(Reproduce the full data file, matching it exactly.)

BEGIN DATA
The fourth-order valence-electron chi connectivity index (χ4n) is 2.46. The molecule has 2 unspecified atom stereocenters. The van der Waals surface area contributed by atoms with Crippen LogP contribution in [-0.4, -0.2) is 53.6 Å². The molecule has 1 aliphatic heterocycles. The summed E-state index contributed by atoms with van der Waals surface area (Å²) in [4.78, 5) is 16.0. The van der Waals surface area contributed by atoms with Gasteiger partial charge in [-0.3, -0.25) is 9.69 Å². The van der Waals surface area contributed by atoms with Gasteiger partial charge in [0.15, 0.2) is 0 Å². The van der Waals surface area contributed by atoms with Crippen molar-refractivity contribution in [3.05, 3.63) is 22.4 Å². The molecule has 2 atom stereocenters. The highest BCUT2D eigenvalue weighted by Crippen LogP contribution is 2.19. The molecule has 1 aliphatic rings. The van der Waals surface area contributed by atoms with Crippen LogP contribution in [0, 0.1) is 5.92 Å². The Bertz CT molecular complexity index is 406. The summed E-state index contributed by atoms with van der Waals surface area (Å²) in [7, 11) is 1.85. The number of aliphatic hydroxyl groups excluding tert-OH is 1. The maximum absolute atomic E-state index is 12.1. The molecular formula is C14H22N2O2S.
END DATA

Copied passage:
The fourth-order valence-electron chi connectivity index (χ4n) is 2.46. The molecule has 2 unspecified atom stereocenters. The van der Waals surface area contributed by atoms with Crippen LogP contribution in [-0.4, -0.2) is 53.6 Å². The molecule has 1 aliphatic heterocycles. The summed E-state index contributed by atoms with van der Waals surface area (Å²) in [4.78, 5) is 16.0. The van der Waals surface area contributed by atoms with Gasteiger partial charge in [-0.3, -0.25) is 9.69 Å². The van der Waals surface area contributed by atoms with Gasteiger partial charge in [0.15, 0.2) is 0 Å². The van der Waals surface area contributed by atoms with Crippen molar-refractivity contribution in [3.05, 3.63) is 22.4 Å². The molecule has 2 atom stereocenters. The highest BCUT2D eigenvalue weighted by Crippen LogP contribution is 2.19. The molecule has 1 aliphatic rings. The van der Waals surface area contributed by atoms with Crippen LogP contribution in [0, 0.1) is 5.92 Å². The Bertz CT molecular complexity index is 406. The summed E-state index contributed by atoms with van der Waals surface area (Å²) in [7, 11) is 1.85. The number of aliphatic hydroxyl groups excluding tert-OH is 1. The maximum absolute atomic E-state index is 12.1. The molecular formula is C14H22N2O2S.